Change for good


Life is filled with personal and professional situations that require us to make decisions that will result in change.

The change often impacts us personally and others as well, for example, our family, significant others, work groups and organisations. While these situations may be simple or complex, the new insights or revelations that they bring can feel seismic. Often one has the sensation that the earth has moved under one's feet or to use a more everyday expression, "this event has rocked my world."

And while these situations are nothing more than challenges that life has thrown in our path, it is essential that we find a way to remain calm and find the strength in our spine to stand upright and look objectively at an event. We must find our footing or orientation and then answer four crucial questions: 1) Where am I or are we right now?  2) How do I or we feel about this situation? 3) What do I or we want to do about it? And 4) What happens if I or we choose to do something about it to make a change?

Can change be for good, and last, with no turning back or returning to the old?

I am honored to write for SenateSHJ on the theme Change for Good. However, when I read those three words, Change for Good, I stopped and asked myself what could this innocent-reading phrase mean? Could it be a double entendre meaning:

  1. Change for good = Change for the better; or
  2. Change for good = Change that is permanent.

Even with my reflection I have questions and confusion, because a change, as we all know, is temporal or a temporary construct – there will always be an event, a circumstance, a force of nature, external threats or time that will bring change.

Whichever meaning you take away from the phrase, it is possible that you are wondering, how can the Four Rooms of Change® help you and your organisation navigate through change?  

After twelve years of research, Dr. Claes Janssen, psychologist, researcher and author discovered two profound psychology truths. The first is that we all have a personality variable or trait that determines how we interpret, perceive, act or react to the world around us. On one hand, this personality variable, contentment and belonging, and on the other hand, inspiration and the Search for Truth – is so prevalent that these polarities are likely to be at the heart of all conflicts within us, in our interpersonal relationships, between individuals at home, in groups, teams, and organisations. It is the Four Rooms of Change®’s collective experience after working with hundreds of thousands of people in groups, work teams, organisations, and social systems.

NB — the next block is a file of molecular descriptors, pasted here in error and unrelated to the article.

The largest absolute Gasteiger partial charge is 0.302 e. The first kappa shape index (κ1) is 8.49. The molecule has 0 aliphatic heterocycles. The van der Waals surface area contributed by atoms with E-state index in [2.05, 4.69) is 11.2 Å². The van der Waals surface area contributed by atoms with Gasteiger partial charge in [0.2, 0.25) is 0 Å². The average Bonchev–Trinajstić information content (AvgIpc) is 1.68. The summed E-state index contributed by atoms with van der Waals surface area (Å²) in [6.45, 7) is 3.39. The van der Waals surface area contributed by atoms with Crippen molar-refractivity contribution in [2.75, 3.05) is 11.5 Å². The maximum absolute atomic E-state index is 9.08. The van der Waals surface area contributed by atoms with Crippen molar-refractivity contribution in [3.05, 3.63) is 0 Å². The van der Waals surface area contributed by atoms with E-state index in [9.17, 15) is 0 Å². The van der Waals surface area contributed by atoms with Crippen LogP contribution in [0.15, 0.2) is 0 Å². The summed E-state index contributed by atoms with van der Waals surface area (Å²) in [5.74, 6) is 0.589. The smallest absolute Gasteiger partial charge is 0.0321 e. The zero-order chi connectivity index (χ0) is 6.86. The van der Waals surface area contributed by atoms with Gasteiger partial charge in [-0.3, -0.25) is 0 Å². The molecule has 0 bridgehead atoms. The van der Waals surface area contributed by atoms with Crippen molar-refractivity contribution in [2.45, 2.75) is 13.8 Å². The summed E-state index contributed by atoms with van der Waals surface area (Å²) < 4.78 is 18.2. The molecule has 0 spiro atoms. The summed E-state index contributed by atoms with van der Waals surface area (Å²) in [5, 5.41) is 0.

The other psychology principle that Janssen discovered is the four psychology states that he named Contentment, Self-censorship, Confusion, and Inspiration. He further said that we all live in and have access to these states most of the time and in most of our situations. We use these spaces to help us understand and to cope with our lives, often without knowing. We often say that everyone knows the Four Rooms of Change®, but they don’t know that they know it until after they have had their own experience. 

So how does this help a group, a team, or organisation to Change for Good? Once a group or work unit has been introduced to the Four Rooms of Change®, and have a better understanding of their individual Four Rooms, they can discover observable behaviour that presents itself in organisations. With this knowledge, they can examine or ask themselves, what are the levels of contentment and inspiration in our organisation and conversely, what are the levels of censorship and confusion? Once a group has examined their current position in real-time, they can also decide together what they would like to do about this knowledge and plan accordingly.

Four Rooms of Change® is used on every continent except Antarctica with real, concrete and often astounding results. The organisations using the Four Rooms of Change® include:

  • Swedish Television
  • Deutche Telekom / T-Mobile
  • Autoliv AB Electrolux
  • The Red Cross of Sweden
  • Scania
  • Stockholm City
  • Utah Transit Authority Tetra Pack
  • JP Morgan Chase.


This article was written by guest author, Drusilla Copeland.